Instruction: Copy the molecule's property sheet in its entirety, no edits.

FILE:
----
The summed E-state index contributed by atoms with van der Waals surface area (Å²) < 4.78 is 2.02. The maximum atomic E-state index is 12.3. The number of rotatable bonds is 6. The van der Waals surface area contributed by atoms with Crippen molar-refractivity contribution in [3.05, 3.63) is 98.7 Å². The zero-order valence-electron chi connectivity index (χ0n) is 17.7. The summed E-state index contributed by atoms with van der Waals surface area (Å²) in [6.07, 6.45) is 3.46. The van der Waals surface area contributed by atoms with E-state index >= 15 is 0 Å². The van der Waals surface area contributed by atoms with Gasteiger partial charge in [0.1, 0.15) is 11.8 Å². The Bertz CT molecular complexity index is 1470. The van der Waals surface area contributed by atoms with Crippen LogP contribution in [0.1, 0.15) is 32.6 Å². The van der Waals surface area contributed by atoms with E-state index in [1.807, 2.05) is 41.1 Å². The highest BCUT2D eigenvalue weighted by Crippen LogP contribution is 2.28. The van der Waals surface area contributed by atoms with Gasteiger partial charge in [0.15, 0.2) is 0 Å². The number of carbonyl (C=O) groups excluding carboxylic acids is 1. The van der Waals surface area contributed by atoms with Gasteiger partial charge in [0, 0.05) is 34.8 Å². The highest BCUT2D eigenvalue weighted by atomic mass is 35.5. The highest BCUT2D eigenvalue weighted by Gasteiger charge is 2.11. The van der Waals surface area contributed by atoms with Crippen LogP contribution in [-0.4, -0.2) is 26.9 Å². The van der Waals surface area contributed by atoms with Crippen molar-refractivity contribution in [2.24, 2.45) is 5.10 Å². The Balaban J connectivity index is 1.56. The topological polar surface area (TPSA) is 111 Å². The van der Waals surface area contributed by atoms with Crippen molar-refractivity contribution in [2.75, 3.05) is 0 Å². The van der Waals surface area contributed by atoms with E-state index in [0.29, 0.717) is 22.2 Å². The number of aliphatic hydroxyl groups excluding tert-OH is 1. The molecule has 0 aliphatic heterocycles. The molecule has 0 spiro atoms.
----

The summed E-state index contributed by atoms with van der Waals surface area (Å²) < 4.78 is 2.02. The maximum atomic E-state index is 12.3. The number of rotatable bonds is 6. The van der Waals surface area contributed by atoms with Crippen molar-refractivity contribution in [3.05, 3.63) is 98.7 Å². The zero-order valence-electron chi connectivity index (χ0n) is 17.7. The summed E-state index contributed by atoms with van der Waals surface area (Å²) in [6.07, 6.45) is 3.46. The van der Waals surface area contributed by atoms with E-state index >= 15 is 0 Å². The van der Waals surface area contributed by atoms with Gasteiger partial charge in [0.1, 0.15) is 11.8 Å². The Bertz CT molecular complexity index is 1470. The van der Waals surface area contributed by atoms with Crippen LogP contribution in [0.1, 0.15) is 32.6 Å². The van der Waals surface area contributed by atoms with E-state index in [1.807, 2.05) is 41.1 Å². The highest BCUT2D eigenvalue weighted by Crippen LogP contribution is 2.28. The van der Waals surface area contributed by atoms with Gasteiger partial charge in [0.15, 0.2) is 0 Å². The number of carbonyl (C=O) groups excluding carboxylic acids is 1. The van der Waals surface area contributed by atoms with Gasteiger partial charge in [0, 0.05) is 34.8 Å². The highest BCUT2D eigenvalue weighted by atomic mass is 35.5. The highest BCUT2D eigenvalue weighted by Gasteiger charge is 2.11. The van der Waals surface area contributed by atoms with Crippen LogP contribution in [-0.4, -0.2) is 26.9 Å². The van der Waals surface area contributed by atoms with Crippen molar-refractivity contribution in [2.24, 2.45) is 5.10 Å². The Balaban J connectivity index is 1.56. The topological polar surface area (TPSA) is 111 Å². The van der Waals surface area contributed by atoms with Crippen molar-refractivity contribution in [2.75, 3.05) is 0 Å². The van der Waals surface area contributed by atoms with E-state index in [0.29, 0.717) is 22.2 Å². The number of aliphatic hydroxyl groups excluding tert-OH is 1. The molecule has 0 aliphatic heterocycles. The molecule has 0 spiro atoms.